When you visit Crete, you will no doubt be entranced by the beauty of the landscape, enthralled by sunshine and delighted with the food and drink on offer; however the island has much more to offer. As with many other countries, the true character of Crete can be experienced through its traditions, and most of all through its music and through its dance.

The traditional music of Crete originates from Byzantine inspirations; their trade routes brought the lyra and other instruments to the Greek islands, where they were adopted and adapted for local forms of music.

Many traditional Cretan songs take the form of mantinades; their lyrics consist of rhyming couplets, sometimes written but often improvised and sung to the rhythm of accompanying music. Love is a frequent topic, as is satire. Each line is 15 syllables, and sometimes they are taken from existing poems like the epic Erotokritos. The song in the video below is in the form of a mantinada.

The main instrument used in traditional Cretan music is the lyra; this is a pear-shaped instrument with three strings, played with a bow. It’s a fairly direct descendant of the medieval Byzantine lyra, which is thought to have inspired all European stringed instruments.

There are three forms found today; the lyraki is a small model, the closest in design to the Byzantine lyra, the vrontolyra is a type which gives a very strong sound, usually used for accompaniment songs, and the common lyra is the popular form, which combines aspects of the lyraki with the modern violin.

Another common instrument you will see is the laouto, which resembles a lute and is played like an oud. Whilst you will see forms of the laouto played in many countries, you may, if you have sharp ears, notice that the kind played in Crete has a different tuning.

You can see a Cretan laouto being played in the following video.

“Dance is the hidden language of the soul” 

Martha Graham

Just as Crete has a long tradition of music, it also has a range of traditional dances, many of which you will see performed at festivals and gatherings by dancers in traditional dress.

As early as 16th century, there are reports of travellers visiting Crete and seeing wild dances performed late at night; many are said to be reflective of the island’s turbulent history.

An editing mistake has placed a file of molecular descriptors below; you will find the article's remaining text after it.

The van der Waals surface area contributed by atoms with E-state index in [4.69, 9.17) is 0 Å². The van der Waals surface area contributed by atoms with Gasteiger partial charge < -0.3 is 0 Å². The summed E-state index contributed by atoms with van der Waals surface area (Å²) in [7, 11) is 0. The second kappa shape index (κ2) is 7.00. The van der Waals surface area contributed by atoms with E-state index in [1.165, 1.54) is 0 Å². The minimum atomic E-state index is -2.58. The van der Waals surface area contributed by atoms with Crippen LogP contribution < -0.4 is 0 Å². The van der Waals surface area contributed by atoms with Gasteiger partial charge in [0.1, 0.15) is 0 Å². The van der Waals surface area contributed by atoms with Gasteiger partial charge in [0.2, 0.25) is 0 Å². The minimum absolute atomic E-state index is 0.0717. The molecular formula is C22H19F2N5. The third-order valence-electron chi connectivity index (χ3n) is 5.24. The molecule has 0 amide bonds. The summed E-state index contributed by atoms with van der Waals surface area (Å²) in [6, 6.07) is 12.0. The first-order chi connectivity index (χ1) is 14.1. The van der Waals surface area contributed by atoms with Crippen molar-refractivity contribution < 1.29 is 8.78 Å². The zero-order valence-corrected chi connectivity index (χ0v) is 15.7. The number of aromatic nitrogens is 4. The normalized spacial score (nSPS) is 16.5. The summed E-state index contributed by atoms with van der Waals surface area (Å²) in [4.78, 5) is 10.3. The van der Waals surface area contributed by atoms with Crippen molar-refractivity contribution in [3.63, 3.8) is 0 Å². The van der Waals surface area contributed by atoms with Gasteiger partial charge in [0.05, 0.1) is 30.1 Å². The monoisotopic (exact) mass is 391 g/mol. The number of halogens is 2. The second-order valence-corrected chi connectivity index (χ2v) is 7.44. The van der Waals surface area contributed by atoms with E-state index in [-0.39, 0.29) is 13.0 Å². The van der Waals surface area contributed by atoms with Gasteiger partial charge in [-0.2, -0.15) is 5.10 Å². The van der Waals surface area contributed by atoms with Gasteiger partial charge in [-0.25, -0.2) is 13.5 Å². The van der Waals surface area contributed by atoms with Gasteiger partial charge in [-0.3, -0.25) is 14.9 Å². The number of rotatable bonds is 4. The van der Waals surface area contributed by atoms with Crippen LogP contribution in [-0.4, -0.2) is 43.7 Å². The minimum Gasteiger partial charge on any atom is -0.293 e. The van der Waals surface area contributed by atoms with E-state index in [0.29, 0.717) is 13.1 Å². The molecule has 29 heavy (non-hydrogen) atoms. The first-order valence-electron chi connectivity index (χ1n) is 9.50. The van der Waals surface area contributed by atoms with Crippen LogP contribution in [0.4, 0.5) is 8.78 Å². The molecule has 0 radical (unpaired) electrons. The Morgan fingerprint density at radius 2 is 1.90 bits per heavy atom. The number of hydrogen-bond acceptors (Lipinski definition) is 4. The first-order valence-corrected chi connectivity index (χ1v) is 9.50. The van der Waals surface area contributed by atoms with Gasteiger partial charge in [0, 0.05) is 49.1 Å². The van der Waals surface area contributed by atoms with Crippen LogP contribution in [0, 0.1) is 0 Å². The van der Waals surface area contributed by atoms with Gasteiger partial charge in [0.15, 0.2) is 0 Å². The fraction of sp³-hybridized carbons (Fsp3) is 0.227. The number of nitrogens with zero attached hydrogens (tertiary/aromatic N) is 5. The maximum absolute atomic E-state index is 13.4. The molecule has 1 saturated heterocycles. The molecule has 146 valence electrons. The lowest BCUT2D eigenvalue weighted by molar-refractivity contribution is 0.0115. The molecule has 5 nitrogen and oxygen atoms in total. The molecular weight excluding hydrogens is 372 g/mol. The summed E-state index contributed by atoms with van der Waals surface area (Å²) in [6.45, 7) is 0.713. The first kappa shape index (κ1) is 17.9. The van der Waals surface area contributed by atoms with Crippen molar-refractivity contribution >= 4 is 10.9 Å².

Indeed, the pentozali dance shown above, which is performed only by male dancers, is a traditional war dance. The black kerchiefs traditionally worn on the dancers’ heads represent the sacrifices Cretans have made through history, and the dance symbolises bravery, heroism and hope.

Many traditional Cretan dances are performed in a line or a circle (depending upon the area in which the dance is to be performed and how many dancers there are). The dancers hold hands or link arms, and the dance is performed mainly with the feet. 

Many Cretan dances are complex and lively – like the pentozali mentioned earlier and the maleviziotis in the video above – and if you should learn these dances you will find that they are a great way to work out!

However others are far simpler – the siganos uses very slow and measured steps, and is often performed as part of the pentozali – giving the dancers time to catch their breath!

When the dance is simple, you may be tempted to join in – it’s advised that you either wait for an invitation or ask politely if you may before a dance begins, rather than simply jumping up and joining in. In many villages, the order of the dancers is strictly decided by their position or age, so pushing in may cause offense.

These songs and dances – or variations of them – can be found in the villages and communities across Crete, at festivals, parties and more. Because the people of Crete are very hospitable, it’s quite possible that you will be invited to an event where you will see and hear them during your stay in one of our villas in Crete!